News: Mar 08, 2017
Results from a clinical study demonstrates that microwave measurements can be used for a rapid detection of intracranial bleeding in traumatic brain injuries. A recently published scientific paper shows that health care professionals get vital information and can quickly decide on appropriate treatment if patients are examined using a microwave helmet.
The study demonstrates a new health care application for microwave measurements. Previously, microwave measurements have been used to distinguish stroke caused by bleeding in the brain from stroke caused by cloth.
The new study shows that the technology also applies to patients affected by traumatic brain injury, which is the most common cause of death and disability among young people. This type of injuries are often caused by traffic accidents, assaults or falls. An estimated 10 million people are affected annually by traumatic brain injuries.
The study compared 20 patients hospitalized for surgery of chronic subdural hematoma – a serious form of intracranial bleeding – with 20 healthy volunteers. The patients were examined with microwave measurements which were compared to traditional CT scans. The results show that microwave measurements have great potential to detect intracranial bleeding in this group of patients.
“The result is very promising even though the study is small and only focused on one type of head injury. The microwave helmet could improve the medical assessment of traumatic head injuries even before the patient arrives at the hospital”, says Johan Ljungqvist, specialist in neurosurgery at the Sahlgrenska University Hospital. “The result indicates that the microwave measurements can be useful in ambulances and in other care settings.”
Further studies of acute head injury patients are ongoing and planned in Sweden and abroad.
“Microwave technology has the potential to revolutionize medical diagnostics by enabling faster, more flexible and more cost-effective care”, says Mikael Persson, professor of biomedical engineering at Chalmers University of Technology. “In many parts of the world microwave measurements systems can become a complement to CT scans and other imaging systems, which are often missing or have long waiting lists.”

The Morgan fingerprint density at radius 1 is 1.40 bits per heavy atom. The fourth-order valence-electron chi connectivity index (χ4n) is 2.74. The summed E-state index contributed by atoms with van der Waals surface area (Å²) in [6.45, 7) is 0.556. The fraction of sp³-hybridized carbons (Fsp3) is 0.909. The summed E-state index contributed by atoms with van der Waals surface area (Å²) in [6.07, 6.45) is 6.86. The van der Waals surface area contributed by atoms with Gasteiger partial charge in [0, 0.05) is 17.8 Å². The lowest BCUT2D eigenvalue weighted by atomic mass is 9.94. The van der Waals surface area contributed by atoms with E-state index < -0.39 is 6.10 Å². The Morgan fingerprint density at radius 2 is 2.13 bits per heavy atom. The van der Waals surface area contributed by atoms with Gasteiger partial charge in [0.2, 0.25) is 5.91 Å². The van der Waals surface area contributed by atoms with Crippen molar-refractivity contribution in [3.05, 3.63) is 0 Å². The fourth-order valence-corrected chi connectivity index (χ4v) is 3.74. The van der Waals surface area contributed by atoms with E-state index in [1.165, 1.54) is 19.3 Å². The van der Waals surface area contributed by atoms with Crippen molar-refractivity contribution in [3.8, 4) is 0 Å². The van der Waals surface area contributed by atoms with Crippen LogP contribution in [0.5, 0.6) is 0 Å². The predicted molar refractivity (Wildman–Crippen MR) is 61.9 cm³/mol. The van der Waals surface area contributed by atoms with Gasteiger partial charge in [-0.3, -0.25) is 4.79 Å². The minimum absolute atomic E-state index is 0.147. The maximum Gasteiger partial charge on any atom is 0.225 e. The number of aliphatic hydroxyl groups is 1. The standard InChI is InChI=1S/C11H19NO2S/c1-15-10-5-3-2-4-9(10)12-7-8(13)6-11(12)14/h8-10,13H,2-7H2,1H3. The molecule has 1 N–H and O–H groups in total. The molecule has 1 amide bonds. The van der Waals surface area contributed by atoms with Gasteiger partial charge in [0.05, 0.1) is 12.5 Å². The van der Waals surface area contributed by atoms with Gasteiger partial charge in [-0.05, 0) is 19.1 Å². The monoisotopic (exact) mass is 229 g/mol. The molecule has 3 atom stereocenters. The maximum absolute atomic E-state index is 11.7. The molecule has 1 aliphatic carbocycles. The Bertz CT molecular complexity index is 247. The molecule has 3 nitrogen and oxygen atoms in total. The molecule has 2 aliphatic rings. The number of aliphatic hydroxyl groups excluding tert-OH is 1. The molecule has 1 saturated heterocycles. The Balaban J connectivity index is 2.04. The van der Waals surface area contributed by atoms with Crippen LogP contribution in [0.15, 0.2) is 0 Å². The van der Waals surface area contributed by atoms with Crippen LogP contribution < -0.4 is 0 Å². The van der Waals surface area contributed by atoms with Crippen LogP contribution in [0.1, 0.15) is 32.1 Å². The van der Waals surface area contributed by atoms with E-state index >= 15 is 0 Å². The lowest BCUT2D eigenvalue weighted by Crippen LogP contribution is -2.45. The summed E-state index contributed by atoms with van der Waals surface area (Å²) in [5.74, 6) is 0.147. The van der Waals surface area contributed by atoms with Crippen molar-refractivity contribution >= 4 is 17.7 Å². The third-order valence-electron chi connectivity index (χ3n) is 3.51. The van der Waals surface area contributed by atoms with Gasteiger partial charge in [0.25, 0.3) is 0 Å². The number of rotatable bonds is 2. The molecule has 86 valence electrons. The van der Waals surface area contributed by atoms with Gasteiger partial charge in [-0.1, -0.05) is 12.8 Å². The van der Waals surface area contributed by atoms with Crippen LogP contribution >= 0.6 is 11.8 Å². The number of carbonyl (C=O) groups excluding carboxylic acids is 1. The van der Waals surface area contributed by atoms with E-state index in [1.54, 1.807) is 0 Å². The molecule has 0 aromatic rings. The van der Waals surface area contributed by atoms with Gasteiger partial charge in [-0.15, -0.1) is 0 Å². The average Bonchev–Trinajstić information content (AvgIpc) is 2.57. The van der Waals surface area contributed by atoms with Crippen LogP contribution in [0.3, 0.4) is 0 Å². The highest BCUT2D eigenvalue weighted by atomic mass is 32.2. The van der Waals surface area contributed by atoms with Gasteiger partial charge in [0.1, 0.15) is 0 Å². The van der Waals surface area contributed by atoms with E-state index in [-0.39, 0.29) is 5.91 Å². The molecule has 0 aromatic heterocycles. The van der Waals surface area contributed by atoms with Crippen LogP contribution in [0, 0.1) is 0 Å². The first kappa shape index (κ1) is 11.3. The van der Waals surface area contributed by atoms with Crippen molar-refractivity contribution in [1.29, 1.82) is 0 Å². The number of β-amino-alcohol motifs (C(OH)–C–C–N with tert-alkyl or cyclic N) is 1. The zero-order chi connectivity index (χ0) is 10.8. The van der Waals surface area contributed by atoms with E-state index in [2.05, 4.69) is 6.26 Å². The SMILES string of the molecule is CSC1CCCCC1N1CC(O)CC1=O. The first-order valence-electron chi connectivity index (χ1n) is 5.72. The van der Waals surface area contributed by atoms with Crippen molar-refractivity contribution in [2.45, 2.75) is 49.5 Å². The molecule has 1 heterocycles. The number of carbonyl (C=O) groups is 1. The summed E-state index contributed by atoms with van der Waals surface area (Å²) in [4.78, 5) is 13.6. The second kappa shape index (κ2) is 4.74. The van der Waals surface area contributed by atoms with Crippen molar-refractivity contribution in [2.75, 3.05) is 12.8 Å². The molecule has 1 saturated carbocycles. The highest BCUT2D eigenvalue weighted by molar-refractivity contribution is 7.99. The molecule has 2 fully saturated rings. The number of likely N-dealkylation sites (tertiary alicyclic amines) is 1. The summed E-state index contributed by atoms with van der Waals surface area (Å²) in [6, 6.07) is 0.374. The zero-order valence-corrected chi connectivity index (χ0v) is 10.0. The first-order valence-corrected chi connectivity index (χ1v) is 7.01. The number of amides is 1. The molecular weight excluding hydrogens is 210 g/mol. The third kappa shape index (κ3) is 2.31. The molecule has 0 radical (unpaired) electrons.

“It is challenging to develop a new clinical methodology, from early tests to a device for clinical use in a hyperacute clinical environment where routine care of patients cannot be delayed. It requires a close collaboration between technical and medical professionals which has been supported by MedTech West, a western Sweden based organization for med-tech research & development driven by clinical need”, says Mikael Elam, professor of clinical neurophysiology, Sahlgrenska Academy at University of Gothenburg and the Sahlgrenska University Hospital.
The Swedish Research Council programme for clinical research has been crucial for the project.
The article "Clinical Evaluation of a microwave-based device for the detection of traumatic intracranial hemorrhage" was recently published in the Journal of Neurotrauma by researchers from Chalmers and Sahlgrenska Academy and Sahlgrenska University Hospital. The article can be downloaded at http://online.liebertpub.com/doi/10.1089/neu.2016.4869
Mikael Persson, professor of biomedical engineering, Department of signals and systems, Chalmers University of Technology, Sweden, +46 31-772 15 76, email@example.com
Mikael Elam, professor and consultant in clinical neurophysiology at the Sahlgrenska Academy at University of Gothenburg and the Sahlgrenska University Hospital, Sweden +46 31-772 15 76, firstname.lastname@example.org
Facts about microwave measurements: A microwave helmet is placed on the patient's head and the brain tissue is examined with the aid of microwave radiation. The system consists of three parts: a helmet-like antenna system that is put on the patient's head, a microwave unit and a computer that is used to control the equipment, data acquisition and signal processing. Individual antennas in system transmit, in sequence, a weak microwave signals through the brain, while the other receiving antennas measure the reflected signals. Distinct structures and substances in the brain affect the microwave scattering and reflections in different ways and the received signals provides a complex pattern, as interpreted by using advanced algorithms.
Originally published on: sahlgrenska.gu.se